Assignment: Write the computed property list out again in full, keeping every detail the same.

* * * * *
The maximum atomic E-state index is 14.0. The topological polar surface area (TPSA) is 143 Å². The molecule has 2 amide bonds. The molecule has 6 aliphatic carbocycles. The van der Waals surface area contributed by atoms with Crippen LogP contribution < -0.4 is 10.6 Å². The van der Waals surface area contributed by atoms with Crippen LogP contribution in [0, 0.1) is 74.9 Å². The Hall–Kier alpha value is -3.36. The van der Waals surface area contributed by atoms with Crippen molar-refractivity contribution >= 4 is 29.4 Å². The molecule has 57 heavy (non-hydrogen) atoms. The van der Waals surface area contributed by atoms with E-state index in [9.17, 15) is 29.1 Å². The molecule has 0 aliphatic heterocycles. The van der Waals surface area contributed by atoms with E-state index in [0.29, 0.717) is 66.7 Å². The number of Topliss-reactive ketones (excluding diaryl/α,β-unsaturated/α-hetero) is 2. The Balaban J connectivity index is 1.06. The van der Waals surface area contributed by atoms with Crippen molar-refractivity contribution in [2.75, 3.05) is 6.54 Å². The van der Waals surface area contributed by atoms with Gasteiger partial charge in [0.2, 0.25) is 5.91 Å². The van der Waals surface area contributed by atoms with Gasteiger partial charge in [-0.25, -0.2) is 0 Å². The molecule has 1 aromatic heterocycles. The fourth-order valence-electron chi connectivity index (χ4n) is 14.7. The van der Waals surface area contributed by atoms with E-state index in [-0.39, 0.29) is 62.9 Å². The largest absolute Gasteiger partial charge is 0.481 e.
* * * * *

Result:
The maximum atomic E-state index is 14.0. The topological polar surface area (TPSA) is 143 Å². The molecule has 2 amide bonds. The molecule has 6 aliphatic carbocycles. The van der Waals surface area contributed by atoms with Crippen LogP contribution < -0.4 is 10.6 Å². The van der Waals surface area contributed by atoms with Crippen LogP contribution in [0, 0.1) is 74.9 Å². The Hall–Kier alpha value is -3.36. The van der Waals surface area contributed by atoms with Crippen molar-refractivity contribution >= 4 is 29.4 Å². The molecule has 57 heavy (non-hydrogen) atoms. The van der Waals surface area contributed by atoms with E-state index in [9.17, 15) is 29.1 Å². The molecule has 0 aliphatic heterocycles. The van der Waals surface area contributed by atoms with E-state index in [0.29, 0.717) is 66.7 Å². The number of Topliss-reactive ketones (excluding diaryl/α,β-unsaturated/α-hetero) is 2. The Balaban J connectivity index is 1.06. The van der Waals surface area contributed by atoms with Crippen molar-refractivity contribution in [2.75, 3.05) is 6.54 Å². The van der Waals surface area contributed by atoms with Gasteiger partial charge in [0.2, 0.25) is 5.91 Å². The van der Waals surface area contributed by atoms with Gasteiger partial charge in [-0.25, -0.2) is 0 Å². The molecule has 1 aromatic heterocycles. The fourth-order valence-electron chi connectivity index (χ4n) is 14.7. The van der Waals surface area contributed by atoms with E-state index in [-0.39, 0.29) is 62.9 Å². The largest absolute Gasteiger partial charge is 0.481 e.